Human Iris Fibroblasts
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Human Iris FibroblastsHuman Iris FibroblastsHuman Iris Fibroblasts

Human Iris Fibroblasts

Human Primary Cells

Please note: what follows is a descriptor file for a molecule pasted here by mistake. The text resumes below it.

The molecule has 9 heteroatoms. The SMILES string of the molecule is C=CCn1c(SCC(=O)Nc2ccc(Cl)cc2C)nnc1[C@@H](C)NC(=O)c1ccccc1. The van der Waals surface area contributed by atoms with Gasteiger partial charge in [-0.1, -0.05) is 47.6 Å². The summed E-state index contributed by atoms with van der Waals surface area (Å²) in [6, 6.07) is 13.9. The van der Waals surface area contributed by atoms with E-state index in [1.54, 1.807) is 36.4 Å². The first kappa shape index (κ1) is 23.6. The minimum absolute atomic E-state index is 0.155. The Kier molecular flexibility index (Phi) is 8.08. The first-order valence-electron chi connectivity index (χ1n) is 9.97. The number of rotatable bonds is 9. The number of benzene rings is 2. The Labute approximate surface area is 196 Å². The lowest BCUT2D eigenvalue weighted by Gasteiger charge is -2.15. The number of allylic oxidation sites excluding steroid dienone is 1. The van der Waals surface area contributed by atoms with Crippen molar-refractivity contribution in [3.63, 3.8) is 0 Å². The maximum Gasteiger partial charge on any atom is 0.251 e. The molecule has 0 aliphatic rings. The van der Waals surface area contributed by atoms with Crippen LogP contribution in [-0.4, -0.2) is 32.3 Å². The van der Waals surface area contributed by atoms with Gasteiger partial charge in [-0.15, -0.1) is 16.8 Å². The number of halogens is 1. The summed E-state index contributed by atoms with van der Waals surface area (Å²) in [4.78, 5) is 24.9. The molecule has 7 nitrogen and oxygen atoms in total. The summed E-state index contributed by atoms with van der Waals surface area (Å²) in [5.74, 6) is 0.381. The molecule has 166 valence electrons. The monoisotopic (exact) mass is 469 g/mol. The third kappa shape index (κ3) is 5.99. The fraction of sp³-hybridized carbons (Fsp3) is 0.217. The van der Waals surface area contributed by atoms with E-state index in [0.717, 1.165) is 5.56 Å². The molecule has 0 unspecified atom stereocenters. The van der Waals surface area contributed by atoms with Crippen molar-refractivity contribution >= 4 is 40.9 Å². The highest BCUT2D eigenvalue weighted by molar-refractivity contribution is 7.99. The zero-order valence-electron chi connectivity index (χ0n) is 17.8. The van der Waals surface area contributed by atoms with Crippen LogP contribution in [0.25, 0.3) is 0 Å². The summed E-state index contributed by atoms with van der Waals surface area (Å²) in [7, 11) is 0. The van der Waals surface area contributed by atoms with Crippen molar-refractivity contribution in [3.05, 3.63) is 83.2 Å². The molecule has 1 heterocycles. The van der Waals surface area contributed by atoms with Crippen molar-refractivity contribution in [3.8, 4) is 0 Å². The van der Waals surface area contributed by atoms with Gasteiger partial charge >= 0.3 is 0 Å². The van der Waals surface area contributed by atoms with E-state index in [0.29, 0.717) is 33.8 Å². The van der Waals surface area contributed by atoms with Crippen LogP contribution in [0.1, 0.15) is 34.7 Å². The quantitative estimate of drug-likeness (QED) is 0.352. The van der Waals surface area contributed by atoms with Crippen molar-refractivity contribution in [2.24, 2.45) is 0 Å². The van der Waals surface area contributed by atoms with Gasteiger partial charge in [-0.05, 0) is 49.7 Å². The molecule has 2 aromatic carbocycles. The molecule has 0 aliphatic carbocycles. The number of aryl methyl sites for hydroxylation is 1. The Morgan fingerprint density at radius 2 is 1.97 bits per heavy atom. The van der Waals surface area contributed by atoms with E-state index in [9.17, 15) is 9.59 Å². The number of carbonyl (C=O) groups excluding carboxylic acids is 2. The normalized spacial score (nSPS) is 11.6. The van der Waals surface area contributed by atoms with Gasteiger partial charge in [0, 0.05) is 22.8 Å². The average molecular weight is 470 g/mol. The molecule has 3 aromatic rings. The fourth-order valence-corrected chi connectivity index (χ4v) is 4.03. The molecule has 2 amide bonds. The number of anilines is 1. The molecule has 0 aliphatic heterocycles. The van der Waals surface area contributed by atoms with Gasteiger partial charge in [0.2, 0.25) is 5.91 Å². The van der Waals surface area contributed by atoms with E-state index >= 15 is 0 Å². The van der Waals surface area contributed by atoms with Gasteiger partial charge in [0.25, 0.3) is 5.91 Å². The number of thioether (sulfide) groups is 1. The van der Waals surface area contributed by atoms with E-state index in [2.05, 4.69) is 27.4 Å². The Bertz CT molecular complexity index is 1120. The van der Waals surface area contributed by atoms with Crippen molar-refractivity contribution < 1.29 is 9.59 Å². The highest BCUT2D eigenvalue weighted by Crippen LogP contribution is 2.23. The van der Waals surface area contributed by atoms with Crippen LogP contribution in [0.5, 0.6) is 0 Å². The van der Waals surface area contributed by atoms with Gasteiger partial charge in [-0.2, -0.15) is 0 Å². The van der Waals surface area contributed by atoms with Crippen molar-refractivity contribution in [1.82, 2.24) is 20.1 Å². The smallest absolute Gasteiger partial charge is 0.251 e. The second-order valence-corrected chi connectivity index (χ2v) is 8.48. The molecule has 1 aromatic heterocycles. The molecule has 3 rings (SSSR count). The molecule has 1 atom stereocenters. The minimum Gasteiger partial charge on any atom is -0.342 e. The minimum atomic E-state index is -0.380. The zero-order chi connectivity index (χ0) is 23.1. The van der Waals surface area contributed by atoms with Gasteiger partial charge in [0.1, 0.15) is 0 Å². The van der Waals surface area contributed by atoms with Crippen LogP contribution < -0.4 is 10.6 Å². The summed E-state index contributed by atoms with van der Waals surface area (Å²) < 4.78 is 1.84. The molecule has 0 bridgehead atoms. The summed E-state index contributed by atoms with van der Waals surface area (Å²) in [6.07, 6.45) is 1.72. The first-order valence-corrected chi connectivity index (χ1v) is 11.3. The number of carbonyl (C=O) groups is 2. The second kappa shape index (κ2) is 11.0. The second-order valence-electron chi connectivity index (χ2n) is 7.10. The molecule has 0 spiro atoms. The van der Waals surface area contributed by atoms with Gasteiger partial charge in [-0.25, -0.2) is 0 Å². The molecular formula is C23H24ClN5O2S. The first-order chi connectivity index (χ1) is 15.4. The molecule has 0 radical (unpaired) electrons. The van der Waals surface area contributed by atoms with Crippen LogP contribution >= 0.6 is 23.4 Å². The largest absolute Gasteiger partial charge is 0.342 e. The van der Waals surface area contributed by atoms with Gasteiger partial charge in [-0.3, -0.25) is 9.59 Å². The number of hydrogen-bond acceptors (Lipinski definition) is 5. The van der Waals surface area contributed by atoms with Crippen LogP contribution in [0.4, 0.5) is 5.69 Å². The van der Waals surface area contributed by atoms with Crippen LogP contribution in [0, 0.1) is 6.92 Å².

The iris is a pigmented disk with a variable aperture which controls the size of the pupil and the amount of light reaching the retina. It consists of the anterior limiting layer, the stroma, the dilator muscle layer, and the posterior pigmented epithelium. Iris fibroblasts (IrF), which are located in the iris, are mesenchymal cells derived from the embryonic mesoderm. The main functions of IrF are to maintain the structural integrity of the connective tissue and to aid in tissue repair and remodeling. Under disease conditions, such as with rubeosis iridis, neovascularization can occur on the anterior surface of the iris and result in fibrosis. If the rubeosis iridis condition is left untreated, a neovascular glaucoma can develop. Patients with diabetes and diabetic retinopathy are at a higher risk of developing rubeosis iridis. Human IrF (HIrF) cultures can be used as an in vitro model for studying fibrosis and associated disorders. (6610)
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